- Associated Press - Wednesday, December 30, 2015

AURORA, Colo. (AP) - A grand jury declined to indict a Colorado police officer who fatally shot an unarmed man while trying to arrest him after he attacked his wife, prosecutors said Wednesday.

The grand jury concluded Aurora police officer Paul Jerothe believed he was about to be killed and acted reasonably when he shot Naeschylus Carter Vinzant, prosecutors said.

Vinzant, 37, was shot March 6 in Aurora, an east Denver suburb. He was black, and Jerothe is white.

Vinzant was on parole for a prior assault conviction and had cut off his monitoring bracelet and fled after beating his wife, stealing her wallet and taking their 2-month-old child four days earlier, authorities said. A report by the grand jury identified the woman as both Vinzant’s wife and ex-wife.

Jerothe was part of a tactical team that descended on Vinzant as he walked down the street. Jerothe and other officers who were present told the grand jury they believed Vinzant was about to pull a gun and open fire.

Jerothe shot Vinzant once in the chest, and officers later discovered Vinzant didn’t have a weapon.

Jefferson County District Attorney Pete Weir acknowledged discrepancies among officers’ initial recollections of the encounter and what they later told investigators. For example, an officer initially said he overheard Jerothe say the shooting was an accident. But the officer retracted the statement when interviewed, saying he didn’t know if that was a direct quote or just his interpretation of Jerothe’s comment, Weir said.

Investigators waited six days to interview Jerothe, who said he became emotionally distraught when he realized Vinzant was unarmed. He told investigators he had no memory of what he said in the immediate aftermath but he feared for his safety and intended to shoot Vinzant, Weir said.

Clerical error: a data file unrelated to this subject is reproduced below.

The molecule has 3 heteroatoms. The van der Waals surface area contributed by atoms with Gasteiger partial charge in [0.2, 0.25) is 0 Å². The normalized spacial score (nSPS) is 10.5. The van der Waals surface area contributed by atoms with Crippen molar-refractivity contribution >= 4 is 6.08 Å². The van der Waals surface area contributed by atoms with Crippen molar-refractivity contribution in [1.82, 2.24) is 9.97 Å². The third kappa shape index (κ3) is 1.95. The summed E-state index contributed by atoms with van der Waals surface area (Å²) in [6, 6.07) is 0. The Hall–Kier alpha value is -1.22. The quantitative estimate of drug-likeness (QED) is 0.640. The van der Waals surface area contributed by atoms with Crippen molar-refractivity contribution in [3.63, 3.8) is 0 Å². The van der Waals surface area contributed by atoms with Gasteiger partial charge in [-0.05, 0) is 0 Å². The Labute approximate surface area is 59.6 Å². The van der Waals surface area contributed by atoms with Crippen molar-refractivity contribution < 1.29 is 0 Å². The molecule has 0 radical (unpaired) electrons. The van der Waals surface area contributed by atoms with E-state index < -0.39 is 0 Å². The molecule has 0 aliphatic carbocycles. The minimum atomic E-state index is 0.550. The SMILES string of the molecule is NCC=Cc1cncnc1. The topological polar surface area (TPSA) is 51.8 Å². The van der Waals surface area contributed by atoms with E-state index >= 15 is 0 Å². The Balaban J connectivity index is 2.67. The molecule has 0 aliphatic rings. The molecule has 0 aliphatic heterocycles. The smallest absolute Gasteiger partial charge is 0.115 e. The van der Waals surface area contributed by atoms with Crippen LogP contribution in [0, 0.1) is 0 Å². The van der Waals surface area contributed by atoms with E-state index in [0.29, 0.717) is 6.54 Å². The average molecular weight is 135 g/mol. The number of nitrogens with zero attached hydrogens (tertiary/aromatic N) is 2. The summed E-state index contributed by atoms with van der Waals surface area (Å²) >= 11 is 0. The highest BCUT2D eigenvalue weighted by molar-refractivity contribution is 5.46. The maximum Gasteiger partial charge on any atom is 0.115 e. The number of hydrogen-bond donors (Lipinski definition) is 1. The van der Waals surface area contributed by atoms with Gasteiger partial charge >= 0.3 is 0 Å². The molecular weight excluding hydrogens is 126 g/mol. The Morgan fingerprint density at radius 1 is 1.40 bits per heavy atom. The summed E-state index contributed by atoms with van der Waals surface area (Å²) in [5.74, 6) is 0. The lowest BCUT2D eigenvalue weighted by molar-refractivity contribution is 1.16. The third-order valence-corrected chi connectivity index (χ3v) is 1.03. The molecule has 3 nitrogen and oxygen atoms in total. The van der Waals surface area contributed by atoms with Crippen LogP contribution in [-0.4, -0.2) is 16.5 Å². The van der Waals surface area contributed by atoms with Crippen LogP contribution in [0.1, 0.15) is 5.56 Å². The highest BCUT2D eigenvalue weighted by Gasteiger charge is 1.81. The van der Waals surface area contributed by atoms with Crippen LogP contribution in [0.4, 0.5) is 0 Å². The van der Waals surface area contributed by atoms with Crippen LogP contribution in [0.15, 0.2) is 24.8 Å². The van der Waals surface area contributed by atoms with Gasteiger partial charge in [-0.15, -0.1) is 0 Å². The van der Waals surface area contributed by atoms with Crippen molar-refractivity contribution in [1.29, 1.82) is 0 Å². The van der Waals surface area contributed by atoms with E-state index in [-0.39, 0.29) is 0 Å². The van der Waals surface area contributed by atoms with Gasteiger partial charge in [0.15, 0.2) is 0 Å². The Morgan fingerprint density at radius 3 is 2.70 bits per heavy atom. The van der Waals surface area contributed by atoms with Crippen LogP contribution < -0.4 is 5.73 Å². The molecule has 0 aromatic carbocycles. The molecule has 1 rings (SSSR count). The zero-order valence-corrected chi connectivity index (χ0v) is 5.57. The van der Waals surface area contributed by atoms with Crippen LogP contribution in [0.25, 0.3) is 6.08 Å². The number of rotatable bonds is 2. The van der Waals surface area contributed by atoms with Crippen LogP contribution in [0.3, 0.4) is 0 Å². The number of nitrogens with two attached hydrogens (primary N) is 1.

The report did not mention the officers’ inconsistent statements, but Weir said the grand jury relied on several thousand pages of documents and other evidence to resolve the discrepancies.

Vinzant’s family was saddened by the grand jury’s decision not to indict Jerothe but continues to seek justice, attorneys Qusair Mohamedbhai and Siddhartha Rathod said in a statement.

Vinzant “is but one person on an ever-growing list of unarmed victims of police-related killings whose families have been let down by the grand jury process,” the statement said. Police and the grand jury said the suspect’s last name was Vinzant, but an attorney for the family said he used Carter as his last name.

The grand jury report noted that Jerothe had seen and heard multiple reports that led him to believe Vinzant was violent and might resist arrest. One report said Vinzant had told another officer nearly two years earlier that he would have “shot it out” with police during a September 2013 arrest if he had a weapon.

The report suggested some witnesses thought Vinzant might have been trying to surrender, but the grand jurors concluded those witnesses were incorrect. The report said twice that Vinzant gave no indication he wanted to give up.

Vinzant’s death came amid a national debate over whether officers are held accountable for on-duty shootings. Grand juries chose not to indict white officers in killings of unarmed black men in New York and Missouri, spurring protests decrying the system as biased.

On Monday, a grand jury in Cleveland declined to indict two officers in the fatal shooting of a 12-year-old black boy who was carrying a pellet gun.

In Colorado, prosecutors typically investigate officer-involved shootings without a grand jury. Weir said a grand jury was the best way to provide a thorough and impartial review of Vinzant’s shooting, citing the complexity of the case.

The Aurora Police Department will conduct an internal review of the shooting to determine whether Jerothe or any other officers violated department policy, Chief Nick Metz said.

Jerothe received national honors for saving lives in the 2012 Colorado movie theater shooting.

Jerothe remains on the job in a “nonenforcement capacity,” Metz said.

“This is a tragic situation for everyone involved,” Metz said. “This is not something we take lightly.”


Associated Press writer Dan Elliott in Denver contributed to this report.


Sadie Gurman can be reached at https://twitter.com/sgurman .

Sign up for Daily Newsletters

Manage Newsletters

Copyright © 2020 The Washington Times, LLC.

Please read our comment policy before commenting.


Click to Read More and View Comments

Click to Hide